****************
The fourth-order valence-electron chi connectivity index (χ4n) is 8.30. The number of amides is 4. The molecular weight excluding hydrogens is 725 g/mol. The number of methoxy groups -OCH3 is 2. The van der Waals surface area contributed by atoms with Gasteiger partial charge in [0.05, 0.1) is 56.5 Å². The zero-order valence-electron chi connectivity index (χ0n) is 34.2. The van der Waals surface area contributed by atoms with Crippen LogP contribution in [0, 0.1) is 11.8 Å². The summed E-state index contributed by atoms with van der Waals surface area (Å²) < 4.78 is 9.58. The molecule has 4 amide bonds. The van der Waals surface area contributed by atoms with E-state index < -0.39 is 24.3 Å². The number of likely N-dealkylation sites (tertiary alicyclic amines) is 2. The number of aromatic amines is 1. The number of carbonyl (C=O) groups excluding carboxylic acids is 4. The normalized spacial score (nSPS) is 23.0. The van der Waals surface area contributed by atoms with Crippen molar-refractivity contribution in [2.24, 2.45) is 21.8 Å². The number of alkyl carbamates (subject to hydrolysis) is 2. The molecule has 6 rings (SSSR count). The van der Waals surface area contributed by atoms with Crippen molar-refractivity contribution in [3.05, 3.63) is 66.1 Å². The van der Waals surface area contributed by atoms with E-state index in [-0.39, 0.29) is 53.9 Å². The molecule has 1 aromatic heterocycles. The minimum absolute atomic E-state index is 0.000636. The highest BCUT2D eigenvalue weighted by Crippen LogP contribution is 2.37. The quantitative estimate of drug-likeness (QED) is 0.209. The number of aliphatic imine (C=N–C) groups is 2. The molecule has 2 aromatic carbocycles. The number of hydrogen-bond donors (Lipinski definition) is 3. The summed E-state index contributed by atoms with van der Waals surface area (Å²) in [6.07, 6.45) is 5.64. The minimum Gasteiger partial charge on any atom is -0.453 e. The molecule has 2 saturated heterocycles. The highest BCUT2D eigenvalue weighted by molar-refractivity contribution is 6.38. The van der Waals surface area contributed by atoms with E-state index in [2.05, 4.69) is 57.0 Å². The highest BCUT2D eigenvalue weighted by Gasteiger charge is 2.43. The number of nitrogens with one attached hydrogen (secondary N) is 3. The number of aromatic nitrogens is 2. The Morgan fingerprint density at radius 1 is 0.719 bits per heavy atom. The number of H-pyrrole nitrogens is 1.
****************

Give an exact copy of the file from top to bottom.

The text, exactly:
The fourth-order valence-electron chi connectivity index (χ4n) is 8.30. The number of amides is 4. The molecular weight excluding hydrogens is 725 g/mol. The number of methoxy groups -OCH3 is 2. The van der Waals surface area contributed by atoms with Gasteiger partial charge in [0.05, 0.1) is 56.5 Å². The zero-order valence-electron chi connectivity index (χ0n) is 34.2. The van der Waals surface area contributed by atoms with Crippen LogP contribution in [0, 0.1) is 11.8 Å². The summed E-state index contributed by atoms with van der Waals surface area (Å²) < 4.78 is 9.58. The molecule has 4 amide bonds. The van der Waals surface area contributed by atoms with E-state index < -0.39 is 24.3 Å². The number of likely N-dealkylation sites (tertiary alicyclic amines) is 2. The number of aromatic amines is 1. The number of carbonyl (C=O) groups excluding carboxylic acids is 4. The normalized spacial score (nSPS) is 23.0. The van der Waals surface area contributed by atoms with Crippen molar-refractivity contribution in [2.24, 2.45) is 21.8 Å². The number of alkyl carbamates (subject to hydrolysis) is 2. The molecule has 6 rings (SSSR count). The van der Waals surface area contributed by atoms with Crippen molar-refractivity contribution in [3.05, 3.63) is 66.1 Å². The van der Waals surface area contributed by atoms with E-state index in [-0.39, 0.29) is 53.9 Å². The molecule has 1 aromatic heterocycles. The minimum absolute atomic E-state index is 0.000636. The highest BCUT2D eigenvalue weighted by Crippen LogP contribution is 2.37. The quantitative estimate of drug-likeness (QED) is 0.209. The number of aliphatic imine (C=N–C) groups is 2. The molecule has 2 aromatic carbocycles. The number of hydrogen-bond donors (Lipinski definition) is 3. The summed E-state index contributed by atoms with van der Waals surface area (Å²) in [6.07, 6.45) is 5.64. The minimum Gasteiger partial charge on any atom is -0.453 e. The molecule has 2 saturated heterocycles. The highest BCUT2D eigenvalue weighted by molar-refractivity contribution is 6.38. The van der Waals surface area contributed by atoms with E-state index in [2.05, 4.69) is 57.0 Å². The highest BCUT2D eigenvalue weighted by Gasteiger charge is 2.43. The number of nitrogens with one attached hydrogen (secondary N) is 3. The number of aromatic nitrogens is 2. The Morgan fingerprint density at radius 1 is 0.719 bits per heavy atom. The number of H-pyrrole nitrogens is 1.